1. Rove had changed his story with the grand jury which made it clear that his words could not be trusted. He spoke to Novak and Cooper and Novak was a serial fabricator in cahoots with Rove who could not be trusted. Cooper was the only person who could shed light on whether Rove's latest narrative was true or not. Hence his appeal to the court to force Cooper to testify.

2. Libby testified on all his contacts with the Press, but Fitzgerald must have heard from another witness that Libby left out at least one meeting with a reporter (Miller) - in June 2003. That must have made it apparent to Fitzgerald that unless he gets Miller to testify to that meeting, he could not prove that Libby hid something from the grand jury. Hence his push to force Miller to testify.
[UPDATE: Anonymous Liberal has a similar argument, except he(?) also introduces into evidence the fact that Libby had claimed he heard about Valerie Plame from Tim Russert of MSNBC in July 2003 - which Russert has "denied". If Libby had spoken about Plame with Miller in June 2003, that would be another point to snare Libby with].

So, here's a question. Who might have known about the Miller/Libby meeting in late June 2003? Is it likely to have been a NY Times colleague who was interviewed or subpoenaed?

Emptywheel's suggested answer to the last question is David Johnston at the New York Times. Maybe, maybe not. Time will tell.

7. Appendix B: Did Fitzgerald Intend to "Mousetrap" Judith Miller all along?

In a nice roundup post, Mark Kleiman asked this question:

But that leaves a puzzle for proponents of the Mousetrap Theory: Why should Fitzgerald bother to mousetrap Miller into perjuring herself about the June meeting if the only thing he get out of it is her confirmation that the meeting took place?

He provides one possible answer from Anonymous Liberal [A.L.] (bold text is my emphasis):

The A.L., I learn from an email back-and-forth, can also explain why the Mousetrap might have been necessary: since the subpoena covered only the period starting July 8, if Fitzgerald had telegraphed his intention of probing the June meeting Miller might have balked. Instead, on this account, he induced her to deny any earlier meeting by asking a general question such as "Had you and Libby discussed Wilson's trip previously?" and then used the threat of a perjury charge to force Miller to change to a truthful answer, and to disgorge her notes even though the subpoena didn't cover them.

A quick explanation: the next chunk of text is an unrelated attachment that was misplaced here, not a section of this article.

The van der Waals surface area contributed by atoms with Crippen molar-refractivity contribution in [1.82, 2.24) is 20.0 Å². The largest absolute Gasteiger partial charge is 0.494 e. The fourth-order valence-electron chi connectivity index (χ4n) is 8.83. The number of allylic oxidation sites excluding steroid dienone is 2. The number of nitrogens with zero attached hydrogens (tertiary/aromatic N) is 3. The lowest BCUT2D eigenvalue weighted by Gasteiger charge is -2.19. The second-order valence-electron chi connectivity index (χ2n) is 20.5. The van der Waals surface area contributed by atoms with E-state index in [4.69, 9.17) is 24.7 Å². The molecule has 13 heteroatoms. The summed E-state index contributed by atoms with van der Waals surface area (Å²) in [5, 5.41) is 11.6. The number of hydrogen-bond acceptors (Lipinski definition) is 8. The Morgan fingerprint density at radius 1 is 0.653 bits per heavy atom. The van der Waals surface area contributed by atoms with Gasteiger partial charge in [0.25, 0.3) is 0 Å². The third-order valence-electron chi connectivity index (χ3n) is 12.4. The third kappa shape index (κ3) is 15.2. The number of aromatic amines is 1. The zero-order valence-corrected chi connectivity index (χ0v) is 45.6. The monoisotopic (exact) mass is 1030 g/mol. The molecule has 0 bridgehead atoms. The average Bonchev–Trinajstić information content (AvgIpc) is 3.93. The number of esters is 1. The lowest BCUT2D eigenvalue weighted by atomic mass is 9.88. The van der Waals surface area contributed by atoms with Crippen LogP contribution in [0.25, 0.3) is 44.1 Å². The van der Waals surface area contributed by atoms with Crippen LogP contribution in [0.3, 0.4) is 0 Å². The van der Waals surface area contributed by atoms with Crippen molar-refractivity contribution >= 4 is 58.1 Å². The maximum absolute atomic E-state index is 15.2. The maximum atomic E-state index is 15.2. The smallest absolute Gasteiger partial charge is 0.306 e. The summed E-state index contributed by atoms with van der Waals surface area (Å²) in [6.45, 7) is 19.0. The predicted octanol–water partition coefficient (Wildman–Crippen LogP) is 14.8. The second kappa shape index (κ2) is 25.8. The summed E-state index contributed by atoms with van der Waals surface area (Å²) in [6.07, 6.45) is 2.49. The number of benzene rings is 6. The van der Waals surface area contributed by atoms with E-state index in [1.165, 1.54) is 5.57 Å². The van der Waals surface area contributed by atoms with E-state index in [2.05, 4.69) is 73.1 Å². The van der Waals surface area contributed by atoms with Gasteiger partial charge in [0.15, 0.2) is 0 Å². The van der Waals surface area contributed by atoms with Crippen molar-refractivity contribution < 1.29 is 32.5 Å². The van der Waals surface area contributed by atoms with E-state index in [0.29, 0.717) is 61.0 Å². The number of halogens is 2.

I think A. L.'s argument has some merit - as he expounds in his blog post, but, it is also possible that there is another slightly different explanation. Here's the gist of what I wrote to Mark in response to his question and you'll see the slight, but important, difference in my version compared to that published by Mark and attributed to A. L.

Fitzgerald's ultimate goal was to catch Libby in a lie, not Miller (Miller was not his original person of interest). So, once he knew Libby had not disclosed a June meeting with Miller involving Joseph Wilson, he needed to get Miller on the stand to contradict Libby. However, he COULD NOT include the June 2003 date in the subpoena to Miller because that would tip off LIBBY (not Miller) that Fitzgerald was on to him and allow him to come back to the grand jury saying he "misspoke", before Miller contradicted him. That's the key.

Now, on to Miller. I suspect Patrick Fitzgerald did not expect that Miller would deny or hide the June 2003 meeting [I say this because I don't know of any a priori evidence that Fitzgerald had which would have convinced him that Miller would collude with Libby, as she did]. That may have come as a mild surprise to him. The Miller trap, in that sense, was applied ONCE Miller was deposed by Fitzgerald prior to her grand jury appearance and just after she was released from jail. When Miller didn't mention the June 2003 meeting during her deposition, Fitzgerald must have realized she was trying to help Libby and had to get her under oath - so that he could flip her.